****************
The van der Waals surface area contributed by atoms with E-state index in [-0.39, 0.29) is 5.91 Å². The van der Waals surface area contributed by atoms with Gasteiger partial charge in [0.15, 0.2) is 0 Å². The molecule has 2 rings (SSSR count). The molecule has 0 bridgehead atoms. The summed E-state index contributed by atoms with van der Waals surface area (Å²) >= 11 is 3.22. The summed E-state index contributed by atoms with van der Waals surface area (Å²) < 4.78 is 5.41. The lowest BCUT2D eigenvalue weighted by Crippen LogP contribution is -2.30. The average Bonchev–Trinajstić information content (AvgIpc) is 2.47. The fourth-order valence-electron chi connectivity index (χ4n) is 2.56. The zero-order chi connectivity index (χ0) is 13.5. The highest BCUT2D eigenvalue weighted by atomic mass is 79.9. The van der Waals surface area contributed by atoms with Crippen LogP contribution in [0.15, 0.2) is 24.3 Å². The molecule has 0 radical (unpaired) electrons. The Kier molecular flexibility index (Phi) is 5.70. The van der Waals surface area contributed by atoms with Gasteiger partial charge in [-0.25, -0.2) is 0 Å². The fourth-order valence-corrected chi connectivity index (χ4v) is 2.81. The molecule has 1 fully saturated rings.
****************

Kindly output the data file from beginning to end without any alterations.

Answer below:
The van der Waals surface area contributed by atoms with E-state index in [-0.39, 0.29) is 5.91 Å². The van der Waals surface area contributed by atoms with Gasteiger partial charge in [0.15, 0.2) is 0 Å². The molecule has 2 rings (SSSR count). The molecule has 0 bridgehead atoms. The summed E-state index contributed by atoms with van der Waals surface area (Å²) >= 11 is 3.22. The summed E-state index contributed by atoms with van der Waals surface area (Å²) < 4.78 is 5.41. The lowest BCUT2D eigenvalue weighted by Crippen LogP contribution is -2.30. The average Bonchev–Trinajstić information content (AvgIpc) is 2.47. The fourth-order valence-electron chi connectivity index (χ4n) is 2.56. The zero-order chi connectivity index (χ0) is 13.5. The highest BCUT2D eigenvalue weighted by atomic mass is 79.9. The van der Waals surface area contributed by atoms with Crippen LogP contribution in [0.15, 0.2) is 24.3 Å². The molecule has 0 radical (unpaired) electrons. The Kier molecular flexibility index (Phi) is 5.70. The van der Waals surface area contributed by atoms with Gasteiger partial charge in [-0.25, -0.2) is 0 Å². The fourth-order valence-corrected chi connectivity index (χ4v) is 2.81. The molecule has 1 fully saturated rings.